Book of Mammon, Part II
“The reasonable man adapts himself to the world: the unreasonable one persists in trying to adapt the world to himself. Therefore all progress depends on the unreasonable man.” – George Bernard Shaw, Man and Superman
There is something fiendish about that element of finance directed purely at the acquisitive fabrication of money that did not previously exist.
One of the most enterprising of these solutions (progress of a kind: like the rack or the guillotine) is commonly referred to as ‘PIK’ debt or ‘payment in kind’ debt: I pay you for a company with a loan note (literally an ‘I owe you’); if needed, I can pay you back with more loan notes (more ‘I owe yous’). The price of my purchase shoots up and the amount of cash required remains the same. If things go well, you get paid when I refinance the PIK debt. If they go badly, Lehman Brothers collapses under the weight of its now ‘toxic’ I owe yous. Or as our protagonist, Ross Johnson puts it:
“I mean,” Johnson went on, “we have found something that’s better than the U.S. printing press. And they’ve got it all down here on Wall Street. And nobody knows it’s going on. I wonder if the World Bank knows about it. You could solve the third world debt crisis with this stuff. It’s a brand new currency…”
The development of this practice is really the birthplace of Barbarians at the Gate, a steaming missive written by two Wall Street Journal journalists hot from the trail of one of the most decadent and extraordinary leveraged buy-out competitions (LBOs) of the already decadent 1980s. The confluence of an LBO market just coming to its adolescent maturity on the rise of PIK and other exotic debt types, the petrol burning machismo that fuelled it and the extravagant talent and whimsy of, Ross Johnson, CEO, “a man who devoted his life to shaking things up”.
The book centres around the bidding war leading up to the purchase by KKR of Johnson’s company RJR Nabisco. An LBO is essentially a purchase of a company by a private equity fund using debt and a friendly (well-remunerated) management team to secure a purchase. The existing shareholders are bought out at a premium. The managers take a large equity position in the company in exchange for performance incentives. The company is taken off the stock market. The private equity fund trims the company’s fat (in RJR Nabisco’s case, a thirty aircraft strong private fleet of jets compiled by Ross Johnson and colloquially known as the ‘RJR Air Force’) to make room in the cash flows to accommodate interest repayments on debt. Three or five or more years down the line the company is either broken up and sold in more valuable constituent parts or taken back to the stock market to be sold, hopefully at a profit.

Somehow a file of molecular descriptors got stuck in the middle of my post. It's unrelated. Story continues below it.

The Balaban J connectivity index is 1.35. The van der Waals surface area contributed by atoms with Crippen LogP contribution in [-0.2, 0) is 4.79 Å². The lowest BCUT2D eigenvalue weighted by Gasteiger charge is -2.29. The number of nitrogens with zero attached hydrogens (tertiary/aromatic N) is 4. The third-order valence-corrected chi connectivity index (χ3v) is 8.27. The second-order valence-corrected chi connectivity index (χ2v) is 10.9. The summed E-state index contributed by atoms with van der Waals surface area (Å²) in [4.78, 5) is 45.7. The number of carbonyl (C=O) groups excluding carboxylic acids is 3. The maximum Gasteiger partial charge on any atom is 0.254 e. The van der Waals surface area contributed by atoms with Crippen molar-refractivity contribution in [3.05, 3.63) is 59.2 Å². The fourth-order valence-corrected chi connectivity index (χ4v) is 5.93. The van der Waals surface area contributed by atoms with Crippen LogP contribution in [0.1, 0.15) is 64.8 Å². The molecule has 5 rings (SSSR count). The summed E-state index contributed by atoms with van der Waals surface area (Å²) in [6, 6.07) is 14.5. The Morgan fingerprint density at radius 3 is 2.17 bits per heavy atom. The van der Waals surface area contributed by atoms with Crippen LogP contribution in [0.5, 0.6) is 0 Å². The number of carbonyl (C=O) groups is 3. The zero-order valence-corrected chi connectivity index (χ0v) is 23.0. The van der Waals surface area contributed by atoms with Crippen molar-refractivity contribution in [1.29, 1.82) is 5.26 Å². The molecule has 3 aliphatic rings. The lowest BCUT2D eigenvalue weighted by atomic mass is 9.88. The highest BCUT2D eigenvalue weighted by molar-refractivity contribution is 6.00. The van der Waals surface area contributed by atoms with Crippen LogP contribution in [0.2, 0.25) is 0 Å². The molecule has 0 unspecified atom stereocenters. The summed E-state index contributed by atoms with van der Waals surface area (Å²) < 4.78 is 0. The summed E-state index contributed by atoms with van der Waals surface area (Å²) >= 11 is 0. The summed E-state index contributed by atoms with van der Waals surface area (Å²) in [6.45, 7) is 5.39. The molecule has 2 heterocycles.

The book is one of the few business thrillers I have ever read, and it gripped me more tightly than any novel I have read in the last year. It takes as its raw material such a rich subject, such intense characters (“Kravis went numb. He had been fighting for this for so long. He had lost eight pounds in the last six weeks…All he could think of was how much work was ahead”) that at times Burrough’s and Heylar must force on their writing a dead-pan description of “the biggest prize in history” without which the book would have become unreadable.
The authors gather around their plot a litany of Shakespearean characters, Henry Kravis, one of the three founders of KKR, plays a kind of Goneril to Ross Johnson’s Lear. Ted Forstmann, founder and CEO of Forstmann, Little & Co, a Cordelia, decries the debt funded buyout practices pioneered by KKR: “We are not comparable. When I started this business ten years ago, I said I wanted to be the best. I didn’t care about being the biggest. If you think the biggest is the best, go away. You belong with Kravis. Our returns are three and four times the returns they lie about getting.”
On the other side, the loose management style of Ross Johnson (“A few million dollars are lost in the sands of time”) and the extraordinary governance practices of RJR Nabisco make the problems of valuing this behemoth of a company intractable: “If missing figures weren’t bad enough, Stuart didn’t completely understand the ones he had. One number in particular puzzled them all. On the initial projections they had obtained from RJR Nabisco was a heading “Other uses of cash”. Beside it was a row of figures stretching out ten years, each ranging from $300 million to $500 million. Stuart had no idea what the numbers meant.” Never has so much fun been had reading about the accounting woes of others.
Barbarians at the Gate is a fast paced, American thriller. A book that doesn’t give up being read (“We’d like to think that Barbarians has aged well”, the authors coyly note) and has survived the twenty years since its publication, rather like the LBO market but unlike RJR Nabisco.
More notably for us, the PIK notes that fuelled the eventual $25 billion valuation of RJR Nabisco are still in use. Last year nearly $15.3 billion dollars of debt was raised by PIK notes in 39 different deals. Perhaps this is a cost of economic recovery. Perhaps it is the sign of the green shoots of economic progress that we would like to see. Regardless of interpretation, if ever there was a time to understand the unreasonable man it is now because doing the same thing over and over again and expecting a different result isn’t progress, according to Albert Einstein, it’s insanity.